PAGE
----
An increase in childhood obesity rates in the UK has been observed among children aged between seven and 11.
An analysis of the Millennium Cohort Study by the UCL of Institute of Education revealed that 25% of children were overweight or obese at age seve, which rose to 35% at age 11.
Because obesity is strongly connected to type 2 diabetes risk, researchers and campaigners are calling for greater action in improving children’s health.
While child obesity rates are rising, the trend needn’t continue. Many adults have found confidence in improving their own weight through eating real food which is a feature of our Low Carb Program. As parents’ knowledge and confidence in diet increases, we could witness a reversal in childhood obesity trends.
The data from nearly 12,000 children was collected between January 2014 and March 2015, revealing that 35% of young people in England and Scotland were obese or overweight, compared with 40% in Northern Ireland and 38% in Wales.
Levels of obesity changed minimally up to the age of seve, but then spiked during the next four years. Between the ages of 11-14, there was little change, which researchers attributed to children making more of their own food choices.
The findings also revealed a link between children’s weight and their mothers’ education. Around 40% of 14-year-olds whose mothers had no qualification above GCSE level were overweight or obese. This figure lowered to 26% among children whose mother had a higher qualification.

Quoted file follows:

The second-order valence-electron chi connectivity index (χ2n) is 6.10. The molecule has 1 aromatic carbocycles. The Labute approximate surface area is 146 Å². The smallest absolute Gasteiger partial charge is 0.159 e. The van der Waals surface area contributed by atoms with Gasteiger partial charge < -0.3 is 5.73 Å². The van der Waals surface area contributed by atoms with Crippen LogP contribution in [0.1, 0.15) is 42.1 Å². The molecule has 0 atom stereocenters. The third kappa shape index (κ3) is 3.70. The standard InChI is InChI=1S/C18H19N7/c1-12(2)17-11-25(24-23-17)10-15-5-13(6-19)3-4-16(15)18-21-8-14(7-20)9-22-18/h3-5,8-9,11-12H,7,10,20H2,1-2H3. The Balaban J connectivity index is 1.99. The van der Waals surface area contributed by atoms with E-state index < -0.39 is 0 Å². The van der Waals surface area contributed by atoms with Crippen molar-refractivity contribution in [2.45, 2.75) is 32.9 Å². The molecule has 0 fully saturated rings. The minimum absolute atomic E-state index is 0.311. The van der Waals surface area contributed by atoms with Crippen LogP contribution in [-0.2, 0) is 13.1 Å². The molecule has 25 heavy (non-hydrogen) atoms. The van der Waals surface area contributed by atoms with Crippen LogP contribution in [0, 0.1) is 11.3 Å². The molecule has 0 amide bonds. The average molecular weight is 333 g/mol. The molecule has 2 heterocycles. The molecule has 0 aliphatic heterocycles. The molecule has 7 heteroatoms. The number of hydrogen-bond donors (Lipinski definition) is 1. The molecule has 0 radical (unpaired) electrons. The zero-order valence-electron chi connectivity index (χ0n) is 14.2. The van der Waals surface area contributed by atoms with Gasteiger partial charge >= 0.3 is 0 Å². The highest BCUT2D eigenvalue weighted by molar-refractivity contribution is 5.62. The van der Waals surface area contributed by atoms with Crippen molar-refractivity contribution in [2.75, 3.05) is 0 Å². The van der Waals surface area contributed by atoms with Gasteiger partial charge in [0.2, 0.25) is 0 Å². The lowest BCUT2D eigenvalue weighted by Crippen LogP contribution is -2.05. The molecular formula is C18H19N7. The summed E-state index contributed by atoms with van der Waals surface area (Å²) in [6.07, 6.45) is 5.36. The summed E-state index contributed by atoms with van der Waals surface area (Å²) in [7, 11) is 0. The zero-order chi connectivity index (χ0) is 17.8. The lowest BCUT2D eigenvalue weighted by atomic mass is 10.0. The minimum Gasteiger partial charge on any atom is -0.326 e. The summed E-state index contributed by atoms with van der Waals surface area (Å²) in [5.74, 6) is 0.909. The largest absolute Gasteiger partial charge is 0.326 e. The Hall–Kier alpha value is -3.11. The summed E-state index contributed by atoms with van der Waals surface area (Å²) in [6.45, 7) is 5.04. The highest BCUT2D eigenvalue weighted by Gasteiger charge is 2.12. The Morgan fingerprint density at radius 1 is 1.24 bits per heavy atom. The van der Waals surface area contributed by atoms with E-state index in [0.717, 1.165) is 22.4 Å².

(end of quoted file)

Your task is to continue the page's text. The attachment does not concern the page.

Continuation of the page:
However, the researchers did not investigate the reasons behind this link, nor why obesity levelled off in children aged 11-14.
In trying to explain the findings, Dr Benedetta Pongiglione, co-author of the study, told the BBC: “We know that that age of early to mid adolescence is a time where children start to make more decisions on their ow, which can imply different … physical activity, diet and other choices.
“Peer pressure also plays a bigger role in their lives. From what we observe, maybe the time between seven and 11 is when parents take most of the decisions.”
Caroline Cerny, from the Obesity Health Alliance, and Professor Mary Fewtrell, nutrition lead at the Royal College of Paediatrics and Child Health, are campaigning for restrictions on junk food advertising before the 21:00 watershed.
“Children can see up to nine junk-food adverts in just 30 minutes while watching their favourite shows, and we know this influences their food choices and how much they eat,” said Cerny.
Prof Fewtrell added that several school-based measures should be considered to lower obesity risks, including “statutory school-based health education in all schools and robust evaluation of the soft drinks and sugar reduction programme”.

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